(3) Evaluate cost growth trends in any interim payment methodologies used during the transition to alternative payment methodologies, including pilot programs, for cost effectiveness and impact on quality of care and patient choice, and shall report and publish its findings to the coordinating council, the governor and the joint committee on health care financing annually, regarding which methodologies, based on analysis and comparison over time, are most effective in promoting efficient and coordinated care.
(d) With the input of expert advice, and in consultation with the coordinating council, the division shall evaluate and take measures to address ERISA restrictions and recommend potential incentives for employers who participate in self-funded plans to participate in alternative payment methods;
(e) The division shall study and evaluate best practices for the provision of high quality, efficient care in other states and nations for potential adoption into the alternative payment methodologies prescribed or monitored under this chapter.
(f) The division shall submit a written report annually to the coordinating council on all of its findings from its monitoring obligations, evaluations performed, and regulations promulgated pursuant to its obligations and authority under this chapter; provided, that such report shall include annual updates to all information required to be published in section (c) (2) above; provided further, that such report shall also include a plan for achieving all milestones and benchmarks relating to the transition to alternative payment methodologies including adjustments for risk and other factors, and achievement of cost containment; and provided further, that the division may be required to submit additional or supplemental reports or analyses at the request of the coordinating council.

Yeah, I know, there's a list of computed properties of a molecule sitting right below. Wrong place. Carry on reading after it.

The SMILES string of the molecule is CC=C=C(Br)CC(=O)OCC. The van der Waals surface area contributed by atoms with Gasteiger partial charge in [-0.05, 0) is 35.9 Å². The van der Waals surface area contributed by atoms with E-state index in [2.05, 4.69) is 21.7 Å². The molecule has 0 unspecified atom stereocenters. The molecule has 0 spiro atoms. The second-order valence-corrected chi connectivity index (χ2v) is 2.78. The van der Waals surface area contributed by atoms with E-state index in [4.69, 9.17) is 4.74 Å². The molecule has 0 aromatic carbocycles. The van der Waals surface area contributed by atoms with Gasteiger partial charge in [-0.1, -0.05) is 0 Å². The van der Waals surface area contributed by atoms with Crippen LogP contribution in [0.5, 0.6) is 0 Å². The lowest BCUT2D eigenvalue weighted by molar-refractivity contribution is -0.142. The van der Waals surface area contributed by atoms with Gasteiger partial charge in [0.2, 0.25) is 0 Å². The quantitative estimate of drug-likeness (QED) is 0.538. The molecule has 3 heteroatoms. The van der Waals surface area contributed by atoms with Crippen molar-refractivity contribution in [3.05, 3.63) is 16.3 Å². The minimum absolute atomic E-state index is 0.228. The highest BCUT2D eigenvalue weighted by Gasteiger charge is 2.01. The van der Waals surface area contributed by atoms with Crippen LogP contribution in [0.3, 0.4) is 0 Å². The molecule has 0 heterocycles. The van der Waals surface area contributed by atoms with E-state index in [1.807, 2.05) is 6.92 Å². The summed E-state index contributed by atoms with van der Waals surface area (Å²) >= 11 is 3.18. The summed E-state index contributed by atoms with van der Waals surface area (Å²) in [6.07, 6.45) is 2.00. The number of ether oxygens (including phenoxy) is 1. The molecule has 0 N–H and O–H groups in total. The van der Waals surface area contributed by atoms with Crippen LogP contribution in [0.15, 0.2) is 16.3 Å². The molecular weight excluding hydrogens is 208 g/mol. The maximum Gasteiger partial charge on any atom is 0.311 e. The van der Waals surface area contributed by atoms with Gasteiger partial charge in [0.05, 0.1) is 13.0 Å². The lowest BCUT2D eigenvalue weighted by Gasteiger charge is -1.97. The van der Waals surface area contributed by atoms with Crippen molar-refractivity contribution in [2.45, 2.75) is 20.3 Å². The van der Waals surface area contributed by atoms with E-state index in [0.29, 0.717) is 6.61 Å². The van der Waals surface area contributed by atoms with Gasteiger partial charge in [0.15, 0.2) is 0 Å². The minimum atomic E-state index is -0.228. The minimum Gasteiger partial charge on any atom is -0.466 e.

(g) The commissioner of the division or designee shall participate in all meetings of the coordinating council, and shall participate in making recommendations to other agencies represented on the coordinating council to promote the goals and purposes of this chapter. The commissioner shall adopt or otherwise implement all recommendations made by the coordinating council to the division.
Health Services System and Payment Reform, including Coordinating Council
SECTION 13. Sections 16J to 16L, inclusive, of chapter 6A of the General Laws are hereby repealed.
SECTION 14. The General Laws are hereby amended by inserting after chapter 118H the following chapter:-
HEALTH SERVICES SYSTEM AND PAYMENT REFORM.
Section 1. As used in this chapter, the following words shall, unless the context clearly requires otherwise, have the following meanings:
“Accountable care organization” or “ACO”, an entity comprised of provider groups which operates as a single integrated organization that accepts at least shared responsibility for the cost and primary responsibility for the quality of care delivered to a specific population of patients cared for by the groups’ clinicians; which operates consistent with principles of a patient centered medical home and satisfies the other requirements of this chapter; which has a formal legal structure to receive and distribute savings; and which complies with any federal requirements applicable to ACOs, however named, which have been or may be enacted or adopted in law or regulation.
“ACO network provider”, a provider that by contract or corporate structure participates in a specific ACO. Certain providers that are not primary care providers may be ACO network providers in more than one ACO, as set forth in regulation by the division.
“ACO patient”, an individual who receives integrated health care services through an ACO, and for whom such services are paid by a payer to the ACO pursuant to the alternative payments set forth in this chapter.